Two state lawmakers testified yesterday that Del. Tony E. Fulton told them in recent years that he wanted to introduce legislation to hold paint companies accountable for lead poisoning of children.
The testimony by Dels. Joanne C. Benson and Michael V. Dobson was intended to rebut suggestions by prosecutors in Fulton's federal mail-fraud trial that he raised the possibility of lead-paint liability legislation in 1997 and 1998 only as part of a scheme to help his co-defendant bilk his lobbying clients.
Fulton and State House lobbyist Gerard E. Evans are charged with conspiring to generate lobbying fees for Evans by misleading paint manufacturers about the likelihood of legislation that would have made it easier to sue the companies.
As part of the alleged scheme, prosecutors say, Evans steered a $10,000 real estate commission to Fulton in 1998 on the purchase of an Annapolis office building.
Benson and Dobson testified as Fulton, a West Baltimore Democrat, launched his defense after two weeks of prosecution testimony in U.S. District Court in Baltimore.
Benson, a Prince George's Democrat, said Fulton first brought up with her the idea of legislation targeting the paint companies in 1994 or 1995.
"Delegate Fulton indicated he would put in a bill," Benson said of Fulton's intentions in 1996.
Although Benson testified that she told Fulton she would co-sponsor such legislation, she also told the jury that she disagreed with the key provision of Fulton's proposed liability bill.
The so-called "market-share" legislation would have made it much easier for victims of lead poisoning to sue paint manufacturers, even if they could not prove which company had made the paint that caused the poisoning. Benson said under cross-examination that she did not support that concept.
Delegate Dobson testified that Fulton, beginning in 1998, discussed with him the need to hold paint companies to account. But Dobson, a Northeast Baltimore Democrat, said the talks were general in nature and didn't touch on the market-share concept.
Earlier testimony has shown that Fulton had legislative staffers draft a lead-paint bill for him in 1997, but he decided not to introduce it after meeting with Evans and some of his clients. In the fall of 1998, Fulton wrote Baltimore Mayor Kurt L. Schmoke, asking his support for a paint bill he was preparing for the 1999 legislative session.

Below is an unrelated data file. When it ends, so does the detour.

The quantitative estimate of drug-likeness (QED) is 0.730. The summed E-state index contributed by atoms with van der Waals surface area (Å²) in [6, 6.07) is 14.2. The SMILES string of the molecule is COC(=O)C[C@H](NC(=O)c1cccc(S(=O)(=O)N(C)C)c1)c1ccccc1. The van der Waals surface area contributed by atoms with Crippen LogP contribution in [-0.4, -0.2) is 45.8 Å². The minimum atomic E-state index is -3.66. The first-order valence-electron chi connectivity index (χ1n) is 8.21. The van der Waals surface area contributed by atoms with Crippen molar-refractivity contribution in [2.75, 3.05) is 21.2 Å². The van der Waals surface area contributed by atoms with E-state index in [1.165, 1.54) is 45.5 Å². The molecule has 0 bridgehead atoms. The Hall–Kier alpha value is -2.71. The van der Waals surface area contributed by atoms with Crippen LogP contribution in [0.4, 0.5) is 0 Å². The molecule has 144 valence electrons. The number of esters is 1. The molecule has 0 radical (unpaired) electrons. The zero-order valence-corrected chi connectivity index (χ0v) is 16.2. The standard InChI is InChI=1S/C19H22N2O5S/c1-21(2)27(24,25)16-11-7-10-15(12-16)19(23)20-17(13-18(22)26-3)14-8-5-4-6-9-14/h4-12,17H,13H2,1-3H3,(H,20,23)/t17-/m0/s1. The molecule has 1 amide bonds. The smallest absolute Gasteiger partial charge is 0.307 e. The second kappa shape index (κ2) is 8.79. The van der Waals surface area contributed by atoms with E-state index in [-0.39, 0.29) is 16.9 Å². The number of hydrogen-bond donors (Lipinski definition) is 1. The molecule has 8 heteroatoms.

Fulton never introduced such legislation. Prosecutors contend that Evans actually drafted the letter to Schmoke as part of the alleged scheme.
Also testifying yesterday was Del. Clarence Davis, another Baltimore Democrat, who said Fulton was part of a discussion in 1986 about making paint companies pay for damages their products had caused.
A fourth legislator, who is considered an expert in the General Assembly on lead-paint issues, testified that Fulton had often shown an interest in such matters, but usually focused on protecting property owners from excessive liability for lead poisoning.
That legislator, Del. James W. Hubbard of Prince George's County, and Davis both said Fulton had not discussed a lead-paint liability bill with them.
Fulton, 48, and Evans, 44, have pleaded not guilty. Their lawyers say prosecutors have distorted the defendants' actions and taken them out of context. Both defendants are expected to testify.
In other testimony yesterday, the General Assembly's top ethics adviser, William G. Somerville, told the jury that Fulton had met the requirements of state law when he filed a sworn statement disclosing his participation in the 1998 real estate deal. Fulton, who is a real estate agent, handled the purchase of the office building for Evans and his partners.
Assistant U.S. Attorney Dale P. Kelberman suggested that the Assembly's ethics committee had performed only a perfunctory examination of Fulton's role in the deal.
Under cross-examination by Kelberman, Somerville acknowledged that the ethics committee called no witnesses, did no independent investigation and relied solely on information provided by Fulton.